How do I measure the impact in performance? How do I see what the most intensive queries are in our database (by total calls, total duration across all, duration for a single one, cpu time), measure their current time to run so that I can measure the impact of splitting it into multiple files? right now we have 12 x 600GB 15K SAS drives. We originally created 6 raid1 sets and then tried  3 raid10 sets and gave a third of highest IO indexes to each raid set. turns out some are more intense than others so 4 disks was not enough for that index. we tried 8 and 4, etc but couldn't find a good setup. finally we created a single large 12 disk raid10 set and the average seconds per read or write dropped dramatically. so right now that's where we're at. so my question becomes, if we have multiple high IO indexes (with 1 or 2 being higher significantly than the others), how do we know how many files we should split the index filegroup file into? 2, 4, 12? no offense to you, but there are a ton of articles out there proclaiming how to speed up my sql server, but very few that seem to provided step by step on how to measure if it's actually getting better. I'm a jack of all trades, so I don't have the time do become a seasoned DBA right now. I still have to manage AD, DNS, FIREWALLS, VPN, SAN, SWITCHES, WORKSTATIONS, and PEOPLE across multiple sites. I'd love extra help, but no money for it. Anyway, enough complaining :)
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by:Guy Hengel [angelIII / a3]
Guy Hengel [angelIII / a3] earned 1668 total points
ID: 37040476
"measuring" can be done in a couple of ways, but there are basically 2 indicators:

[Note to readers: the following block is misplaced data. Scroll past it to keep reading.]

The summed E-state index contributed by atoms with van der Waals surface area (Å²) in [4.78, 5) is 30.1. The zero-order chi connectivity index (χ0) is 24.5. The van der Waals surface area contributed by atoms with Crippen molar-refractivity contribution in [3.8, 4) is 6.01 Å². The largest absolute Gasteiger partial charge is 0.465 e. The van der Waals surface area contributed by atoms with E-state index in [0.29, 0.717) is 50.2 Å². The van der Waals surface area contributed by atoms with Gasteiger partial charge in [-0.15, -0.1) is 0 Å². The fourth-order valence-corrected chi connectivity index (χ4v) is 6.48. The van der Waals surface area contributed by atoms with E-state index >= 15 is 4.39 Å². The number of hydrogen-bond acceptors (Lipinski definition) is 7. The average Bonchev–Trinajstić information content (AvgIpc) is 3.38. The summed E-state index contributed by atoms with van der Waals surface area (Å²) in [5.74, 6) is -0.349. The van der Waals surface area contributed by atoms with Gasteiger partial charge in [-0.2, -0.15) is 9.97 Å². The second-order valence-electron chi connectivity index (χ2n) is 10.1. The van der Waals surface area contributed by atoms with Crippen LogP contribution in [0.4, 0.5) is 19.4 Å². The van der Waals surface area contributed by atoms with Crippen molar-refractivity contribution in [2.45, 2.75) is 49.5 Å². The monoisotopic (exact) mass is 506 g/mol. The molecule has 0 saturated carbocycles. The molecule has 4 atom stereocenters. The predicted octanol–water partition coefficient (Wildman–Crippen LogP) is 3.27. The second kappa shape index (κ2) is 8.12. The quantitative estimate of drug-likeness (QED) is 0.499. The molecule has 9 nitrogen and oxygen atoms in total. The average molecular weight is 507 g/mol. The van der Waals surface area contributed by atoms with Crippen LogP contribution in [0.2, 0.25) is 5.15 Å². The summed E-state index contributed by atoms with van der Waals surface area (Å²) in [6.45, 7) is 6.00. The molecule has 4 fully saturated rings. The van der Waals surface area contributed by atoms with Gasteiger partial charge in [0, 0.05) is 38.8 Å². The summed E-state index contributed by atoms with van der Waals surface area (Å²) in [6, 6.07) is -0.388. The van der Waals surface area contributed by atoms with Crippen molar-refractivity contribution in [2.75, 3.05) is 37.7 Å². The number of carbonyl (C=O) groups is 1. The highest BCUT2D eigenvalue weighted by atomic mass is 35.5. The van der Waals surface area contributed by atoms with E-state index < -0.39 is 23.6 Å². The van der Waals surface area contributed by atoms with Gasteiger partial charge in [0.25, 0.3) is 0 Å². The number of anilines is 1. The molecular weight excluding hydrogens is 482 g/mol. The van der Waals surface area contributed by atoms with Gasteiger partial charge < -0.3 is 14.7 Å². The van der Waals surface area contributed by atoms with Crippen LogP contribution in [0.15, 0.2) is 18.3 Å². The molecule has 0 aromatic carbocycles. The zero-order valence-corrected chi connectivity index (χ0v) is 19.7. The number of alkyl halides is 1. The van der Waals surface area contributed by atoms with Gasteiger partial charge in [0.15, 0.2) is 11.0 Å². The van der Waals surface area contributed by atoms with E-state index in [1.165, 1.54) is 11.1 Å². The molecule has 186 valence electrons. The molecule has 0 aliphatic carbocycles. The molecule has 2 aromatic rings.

* IO and CPU measures on the server before and after the changes (and it looks like you did that already using the performance tracing tools of windows server ...)
* performance of the end-user applications before and after the changes (this is usually trickier, unless you have a simulator application ...)

OPTIMAL would be to have a dedicated test environment, copy of the prod, together with simulating applications submitting the same "traffic" as in real-life ... oh, wait ... you said "no money" ... welcome in real world ... ;(

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Author Comment

by:MrVault
ID: 37040517
I thought sql tracks performance stats of queries somewhere that can be analyzed. like top run queries, top queries by time, etc
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by:Scott Pletcher
ID: 37040627
Of course the tricky part of using multiple files in a filegroup is that you don't control what SQL puts into each file.  

That is, AFAIK, you can only tell SQL to put a table into a certain file*group*, you *can't* tell SQL to put parts of the same table into different *files*.
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by:Guy Hengel [angelIII / a3]
Guy Hengel [angelIII / a3] earned 1668 total points
ID: 37041031
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by:MrVault
ID: 37063546
That's it. Thanks!
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by:MrVault
MrVault earned 0 total points
ID: 37063566
The solution for the original question was to change the initial size of the file in the filegroup (which I did via GUI, but I'm sure there's a T-SQL command for it), then to restart the services.
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Author Closing Comment

by:MrVault
ID: 37089752
The solution for the original question was to change the initial size of the file in the filegroup (which I did via GUI, but I'm sure there's a T-SQL command for it), then to restart the services.